There was some confusion a few days ago about whether certain kinds of licorice are legal in California. I had pointed out that an out-of-state firm was unwilling, because of Proposition 65, to ship its licorice to California. That does not mean that the licorice is illegal in California. It is not. But, under Proposition 65, it must be accompanied by a warning label saying that certain ingredients may cause cancer.
Presumably, the firm was not willing to add such a label. Why? Think about the rest of the U.S. market outside California, which would probably be over 85% of the market. Californians have learned to ignore Proposition 65 labels because they are white noise: they don't communicate anything about degrees of danger or probabilities. But if people in those other states see such a warning, many of them might get nervous.
There does seem to be a simple solution: add a Proposition 65 warning label only for shipments to California. Why doesn't the company do it? I don't know. It's possible that the California market is much smaller than 15% of the market and that it just isn't worth it.
The point about warnings as white noise does, though, raise a more-serious issue. Within a few miles of where I live in coastal California is Monastery Beach, where the undertow is particularly severe. Many people have drowned at the beach. I remember one time in the last 10 years when a whole visiting family drowned.
Notice the word "visiting." Almost all the people who drown there are tourists. Why is that relevant?
The locals tend to know about the undertow. Outsiders do not. On the beach for well over 15 years has been a big sign warning of the undertow. I think many tourists simply think the sign is typical government overstatement. When I went through the San Jose airport Saturday morning in a long line at TSA, we passengers were subjected to John Pistole's warning, on an infinite loop, of the dangers of terrorism. We've all seen enough to know that it's not that dangerous. So we tend to ignore government warnings. So when there really is a high-probability threat and the government warns us, we tend to dismiss that too. Government cries wolf way too often.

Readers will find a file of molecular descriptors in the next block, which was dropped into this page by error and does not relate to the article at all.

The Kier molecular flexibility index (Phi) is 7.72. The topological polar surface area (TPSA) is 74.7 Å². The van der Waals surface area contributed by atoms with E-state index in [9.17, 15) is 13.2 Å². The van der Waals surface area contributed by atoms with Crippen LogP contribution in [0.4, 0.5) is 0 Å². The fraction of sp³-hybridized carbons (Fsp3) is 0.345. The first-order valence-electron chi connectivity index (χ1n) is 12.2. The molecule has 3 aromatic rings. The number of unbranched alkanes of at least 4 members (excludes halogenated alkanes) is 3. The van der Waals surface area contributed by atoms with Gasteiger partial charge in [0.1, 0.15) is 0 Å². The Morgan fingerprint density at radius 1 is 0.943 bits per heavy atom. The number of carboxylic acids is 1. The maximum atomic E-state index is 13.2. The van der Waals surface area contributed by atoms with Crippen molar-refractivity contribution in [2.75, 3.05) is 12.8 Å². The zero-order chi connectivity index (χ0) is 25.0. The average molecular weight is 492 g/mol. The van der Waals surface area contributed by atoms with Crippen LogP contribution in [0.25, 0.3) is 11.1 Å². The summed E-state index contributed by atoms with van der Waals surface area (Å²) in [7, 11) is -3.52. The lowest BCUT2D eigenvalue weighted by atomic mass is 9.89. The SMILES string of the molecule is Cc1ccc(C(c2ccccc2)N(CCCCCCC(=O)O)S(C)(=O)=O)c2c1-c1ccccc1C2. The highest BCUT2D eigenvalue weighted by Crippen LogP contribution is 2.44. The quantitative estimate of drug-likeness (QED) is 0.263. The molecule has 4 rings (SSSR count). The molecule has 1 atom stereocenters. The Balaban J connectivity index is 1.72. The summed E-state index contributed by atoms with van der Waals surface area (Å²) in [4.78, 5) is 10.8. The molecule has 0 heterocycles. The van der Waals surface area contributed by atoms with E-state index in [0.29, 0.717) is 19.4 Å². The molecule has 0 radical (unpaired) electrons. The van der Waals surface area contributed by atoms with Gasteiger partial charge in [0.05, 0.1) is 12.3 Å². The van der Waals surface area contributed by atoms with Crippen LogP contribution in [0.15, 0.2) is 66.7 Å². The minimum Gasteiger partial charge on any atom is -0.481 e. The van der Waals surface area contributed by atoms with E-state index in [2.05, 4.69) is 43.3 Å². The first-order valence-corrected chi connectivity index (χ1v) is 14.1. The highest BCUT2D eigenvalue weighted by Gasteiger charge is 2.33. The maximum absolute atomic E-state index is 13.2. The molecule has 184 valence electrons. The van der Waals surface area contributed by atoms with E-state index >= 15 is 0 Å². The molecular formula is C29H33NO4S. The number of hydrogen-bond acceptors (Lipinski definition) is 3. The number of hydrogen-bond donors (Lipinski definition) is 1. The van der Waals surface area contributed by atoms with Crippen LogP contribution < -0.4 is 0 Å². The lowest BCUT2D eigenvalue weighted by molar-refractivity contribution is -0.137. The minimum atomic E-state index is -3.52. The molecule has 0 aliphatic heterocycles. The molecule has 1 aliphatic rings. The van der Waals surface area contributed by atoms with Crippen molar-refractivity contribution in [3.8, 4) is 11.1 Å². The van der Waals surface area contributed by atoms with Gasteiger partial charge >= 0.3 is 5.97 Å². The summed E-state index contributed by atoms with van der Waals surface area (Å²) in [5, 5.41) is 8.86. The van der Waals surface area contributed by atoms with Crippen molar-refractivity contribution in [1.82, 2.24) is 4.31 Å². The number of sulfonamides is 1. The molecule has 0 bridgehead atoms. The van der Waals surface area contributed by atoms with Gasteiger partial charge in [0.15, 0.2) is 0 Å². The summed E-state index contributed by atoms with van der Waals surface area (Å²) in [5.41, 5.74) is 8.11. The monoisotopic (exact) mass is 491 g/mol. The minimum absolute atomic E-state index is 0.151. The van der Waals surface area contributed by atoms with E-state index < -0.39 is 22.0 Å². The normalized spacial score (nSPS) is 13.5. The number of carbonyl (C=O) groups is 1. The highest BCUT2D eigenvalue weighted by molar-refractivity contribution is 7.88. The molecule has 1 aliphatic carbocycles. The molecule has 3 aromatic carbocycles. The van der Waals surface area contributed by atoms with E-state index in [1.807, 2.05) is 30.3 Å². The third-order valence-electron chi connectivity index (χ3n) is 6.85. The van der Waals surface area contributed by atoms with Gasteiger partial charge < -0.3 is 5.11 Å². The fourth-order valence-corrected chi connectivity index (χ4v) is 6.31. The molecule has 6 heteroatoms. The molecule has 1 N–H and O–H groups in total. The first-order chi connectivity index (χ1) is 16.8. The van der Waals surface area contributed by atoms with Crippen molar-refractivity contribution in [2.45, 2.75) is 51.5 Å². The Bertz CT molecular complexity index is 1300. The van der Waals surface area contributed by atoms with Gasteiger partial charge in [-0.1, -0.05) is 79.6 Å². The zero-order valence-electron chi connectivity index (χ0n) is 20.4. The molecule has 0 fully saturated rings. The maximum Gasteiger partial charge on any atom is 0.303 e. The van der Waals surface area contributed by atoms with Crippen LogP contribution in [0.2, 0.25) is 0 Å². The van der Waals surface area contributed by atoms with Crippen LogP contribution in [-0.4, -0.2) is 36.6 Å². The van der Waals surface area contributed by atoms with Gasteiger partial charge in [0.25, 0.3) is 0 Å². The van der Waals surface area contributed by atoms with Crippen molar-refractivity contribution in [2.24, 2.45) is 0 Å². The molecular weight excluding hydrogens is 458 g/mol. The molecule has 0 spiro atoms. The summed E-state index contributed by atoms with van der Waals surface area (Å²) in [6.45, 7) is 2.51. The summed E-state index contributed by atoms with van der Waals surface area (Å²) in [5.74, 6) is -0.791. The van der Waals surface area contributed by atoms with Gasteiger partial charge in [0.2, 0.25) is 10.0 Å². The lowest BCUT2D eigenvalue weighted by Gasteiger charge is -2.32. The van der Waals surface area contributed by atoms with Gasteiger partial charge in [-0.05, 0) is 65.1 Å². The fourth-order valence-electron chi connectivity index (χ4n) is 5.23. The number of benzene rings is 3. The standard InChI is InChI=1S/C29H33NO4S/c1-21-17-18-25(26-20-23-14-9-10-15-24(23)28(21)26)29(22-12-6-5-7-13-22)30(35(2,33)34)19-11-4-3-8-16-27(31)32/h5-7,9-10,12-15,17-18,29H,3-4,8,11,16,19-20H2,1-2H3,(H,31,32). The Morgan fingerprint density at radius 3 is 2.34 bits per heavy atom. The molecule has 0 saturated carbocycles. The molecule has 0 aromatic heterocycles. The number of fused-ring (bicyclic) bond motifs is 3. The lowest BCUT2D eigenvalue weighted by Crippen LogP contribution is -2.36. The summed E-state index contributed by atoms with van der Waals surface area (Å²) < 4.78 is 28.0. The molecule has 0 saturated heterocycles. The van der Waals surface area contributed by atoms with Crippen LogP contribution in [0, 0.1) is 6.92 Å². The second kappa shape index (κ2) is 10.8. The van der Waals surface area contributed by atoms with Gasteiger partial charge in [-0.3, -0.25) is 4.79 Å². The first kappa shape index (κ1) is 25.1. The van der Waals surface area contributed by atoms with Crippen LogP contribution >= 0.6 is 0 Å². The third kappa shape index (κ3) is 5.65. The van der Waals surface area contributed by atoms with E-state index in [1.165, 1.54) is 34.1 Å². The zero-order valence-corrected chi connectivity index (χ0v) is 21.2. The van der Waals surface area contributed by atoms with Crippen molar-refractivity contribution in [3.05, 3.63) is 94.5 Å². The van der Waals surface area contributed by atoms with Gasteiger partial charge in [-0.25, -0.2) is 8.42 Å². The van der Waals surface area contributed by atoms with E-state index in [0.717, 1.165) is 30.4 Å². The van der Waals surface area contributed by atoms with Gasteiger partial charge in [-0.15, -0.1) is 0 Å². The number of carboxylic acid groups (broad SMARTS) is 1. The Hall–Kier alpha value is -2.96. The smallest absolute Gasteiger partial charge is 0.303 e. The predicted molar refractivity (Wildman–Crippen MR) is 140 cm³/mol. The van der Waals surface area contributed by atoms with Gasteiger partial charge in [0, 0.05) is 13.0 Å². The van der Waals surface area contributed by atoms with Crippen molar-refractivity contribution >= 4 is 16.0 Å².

It's a kind of a Gresham's law of warnings: warnings about low-probability threats drown out, rather than drive out, warnings about high-probability threats.
One last example. In 1982, when I was working in the Reagan administration, my friend Harry Watson came to town and we rented two kayaks. I had never been in a kayak in my life. We tried them out on the placid C&O canal beside the Potomac River and then went to put them in the Potomac. "WARNING: DANGEROUS CANOE PUT-IN." said the sign. "Yeah, right," we thought. There goes government crying wolf again.
Wrong. Within 50 yards of having put in our kayaks, we were using all our physical energy to navigate down a very rough river. Within less than 2 minutes, I was worn out and all I had left was adrenaline. After I got to my first bit of calm, I relaxed slightly and immediately tipped over. I was heading for the next big set of rapids. Fortunately, a seasoned kayaker appeared out of nowhere, told me to hold on to the strap on his kayak, and towed me to shore. I was lucky. Those people at Monastery Beach were not.
Good information is just too important for us to allow government to drive it out with bad information.